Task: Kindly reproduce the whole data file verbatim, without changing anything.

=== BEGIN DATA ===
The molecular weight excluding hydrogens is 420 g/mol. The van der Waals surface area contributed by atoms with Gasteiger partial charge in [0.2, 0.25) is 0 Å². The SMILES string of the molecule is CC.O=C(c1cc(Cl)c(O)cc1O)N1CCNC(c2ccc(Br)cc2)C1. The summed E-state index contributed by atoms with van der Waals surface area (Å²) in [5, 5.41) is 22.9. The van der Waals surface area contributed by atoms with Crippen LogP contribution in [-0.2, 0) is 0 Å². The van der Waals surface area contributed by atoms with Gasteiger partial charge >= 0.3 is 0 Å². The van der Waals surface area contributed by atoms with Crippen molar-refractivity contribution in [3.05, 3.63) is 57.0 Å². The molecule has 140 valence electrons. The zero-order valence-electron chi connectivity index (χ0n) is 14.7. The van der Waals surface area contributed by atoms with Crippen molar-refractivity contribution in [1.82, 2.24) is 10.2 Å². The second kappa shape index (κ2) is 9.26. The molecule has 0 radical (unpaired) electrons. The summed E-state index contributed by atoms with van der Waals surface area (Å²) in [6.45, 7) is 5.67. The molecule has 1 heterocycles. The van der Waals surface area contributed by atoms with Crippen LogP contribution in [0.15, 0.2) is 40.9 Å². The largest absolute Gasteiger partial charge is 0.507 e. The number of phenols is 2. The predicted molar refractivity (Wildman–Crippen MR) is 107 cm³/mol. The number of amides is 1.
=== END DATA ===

The molecular weight excluding hydrogens is 420 g/mol. The van der Waals surface area contributed by atoms with Gasteiger partial charge in [0.2, 0.25) is 0 Å². The SMILES string of the molecule is CC.O=C(c1cc(Cl)c(O)cc1O)N1CCNC(c2ccc(Br)cc2)C1. The summed E-state index contributed by atoms with van der Waals surface area (Å²) in [5, 5.41) is 22.9. The van der Waals surface area contributed by atoms with Crippen LogP contribution in [-0.2, 0) is 0 Å². The van der Waals surface area contributed by atoms with Gasteiger partial charge >= 0.3 is 0 Å². The van der Waals surface area contributed by atoms with Crippen molar-refractivity contribution in [3.05, 3.63) is 57.0 Å². The molecule has 140 valence electrons. The zero-order valence-electron chi connectivity index (χ0n) is 14.7. The van der Waals surface area contributed by atoms with Crippen molar-refractivity contribution in [1.82, 2.24) is 10.2 Å². The second kappa shape index (κ2) is 9.26. The molecule has 0 radical (unpaired) electrons. The summed E-state index contributed by atoms with van der Waals surface area (Å²) in [6.45, 7) is 5.67. The molecule has 1 heterocycles. The van der Waals surface area contributed by atoms with Crippen LogP contribution in [0.15, 0.2) is 40.9 Å². The largest absolute Gasteiger partial charge is 0.507 e. The number of phenols is 2. The predicted molar refractivity (Wildman–Crippen MR) is 107 cm³/mol. The number of amides is 1.